In order to make a difference that does make a difference, we must look deeper than the ‘tick box’ approach and commit to working towards structural rather than symptomatic change. This starts by acceptance of the problem followed by a willingness to engage with the issues, learn and act from a place of genuine concern rather than compliance.

It also means not having misplaced conversations about equality premised upon the idea that we are all the same. We are not. There is no level playing field. We have all had different starting points in life and are born into starkly different circumstances. The world relates to us in different ways. To deliver the fairest outcomes, the conversation should not be about equality, but rather equity. Seeing everyone as ‘the same’ runs the risk of ‘colourblindness’ when talking about race. The same applies when we don’t see people for who they are in relation to religion, gender and other defining characteristics. In treating people ‘equally’, we erase context, culture, histories and personal circumstances.

Widening access: what chambers can do

In terms of improving diversity of membership, chambers should actively be looking to remedy gaps in their representation and putting systems and policies in place that facilitate this. There are a number of easily removable barriers, such as offering financial assistance for unpaid work experience and mini pupillages, providing alternative work experience opportunities for those who cannot afford to take time off for a mini pupillage, or travel to London to undertake one. There should be more events, support and mentoring to target those from underrepresented groups. Pupillage funding needs to take into account that many simply cannot afford to live on many of the awards that are offered, and therefore do not apply. It is not enough simply to say that we are committed to equality and diversity procedures.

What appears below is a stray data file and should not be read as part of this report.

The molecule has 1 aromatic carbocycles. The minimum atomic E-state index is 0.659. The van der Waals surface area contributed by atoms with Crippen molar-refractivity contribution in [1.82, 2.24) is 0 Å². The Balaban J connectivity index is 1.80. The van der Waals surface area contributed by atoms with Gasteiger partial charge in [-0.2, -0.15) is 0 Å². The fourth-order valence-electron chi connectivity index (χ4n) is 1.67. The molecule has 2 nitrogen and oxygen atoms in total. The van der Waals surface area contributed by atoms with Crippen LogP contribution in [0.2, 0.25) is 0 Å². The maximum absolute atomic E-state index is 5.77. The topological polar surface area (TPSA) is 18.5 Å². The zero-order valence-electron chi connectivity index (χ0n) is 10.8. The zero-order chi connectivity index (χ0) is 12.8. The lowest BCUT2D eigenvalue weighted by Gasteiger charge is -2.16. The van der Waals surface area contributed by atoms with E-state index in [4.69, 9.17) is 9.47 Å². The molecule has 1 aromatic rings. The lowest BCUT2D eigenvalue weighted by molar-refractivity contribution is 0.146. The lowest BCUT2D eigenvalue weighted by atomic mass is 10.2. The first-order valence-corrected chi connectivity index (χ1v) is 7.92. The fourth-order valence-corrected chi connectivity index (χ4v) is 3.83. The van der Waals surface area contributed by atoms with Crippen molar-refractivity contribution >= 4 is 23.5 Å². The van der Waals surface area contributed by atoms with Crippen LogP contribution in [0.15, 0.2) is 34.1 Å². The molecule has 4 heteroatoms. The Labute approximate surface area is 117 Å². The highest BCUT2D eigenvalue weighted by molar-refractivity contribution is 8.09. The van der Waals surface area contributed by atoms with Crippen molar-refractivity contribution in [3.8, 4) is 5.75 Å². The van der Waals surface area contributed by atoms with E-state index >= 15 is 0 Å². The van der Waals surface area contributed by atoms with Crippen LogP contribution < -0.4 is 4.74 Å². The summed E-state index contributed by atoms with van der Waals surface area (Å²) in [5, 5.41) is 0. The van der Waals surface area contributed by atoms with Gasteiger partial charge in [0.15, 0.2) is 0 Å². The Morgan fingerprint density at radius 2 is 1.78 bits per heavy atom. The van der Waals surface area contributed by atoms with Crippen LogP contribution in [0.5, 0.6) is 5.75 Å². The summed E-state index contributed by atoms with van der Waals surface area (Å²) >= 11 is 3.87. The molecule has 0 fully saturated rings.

There also needs to be an emphasis on outreach work with younger people and much earlier on. But one thing that must be guarded against is selling the pipe dream that anyone can get to the Bar. This is simply not true and, in my view, irresponsible. Whilst such projects can be essential in raising aspirations, providing mentoring and skills training, they cannot overcome the structural barriers. The simple fact is that the circumstances into which people were born will overwhelmingly dictate their life chances. Such projects, in my view, ought to be used as a way to equip young people from underrepresented groups with guidance and support on how to access and navigate exclusionary spaces – on their own terms.

Diverse membership is not the same as equal and inclusive

Many chambers and law firms pride themselves on the percentage of their membership that comes from underrepresented groups, such as women, BAME, those with disabilities etc. Recruiting ‘different’ people, however, does not make an institution equal and inclusive. A key consideration is whether our working cultures in chambers, courtrooms etc are truly inclusive, in allowing everyone to show up as their full selves.

I have often questioned whether I needed to be a ‘bit less me’ in order to access the Bar, and survive and succeed when I got there. Instances that I was not quite sure how to deal with, or did not actually understand at the time, include:

  • being mistaken for everyone but counsel: the transcriber, staff, or defendant’s family;
  • being told by someone that their only exposure to a Muslim, before me, was from the South Park sitcom;
  • being called the other brown girl’s name or a totally made up name; and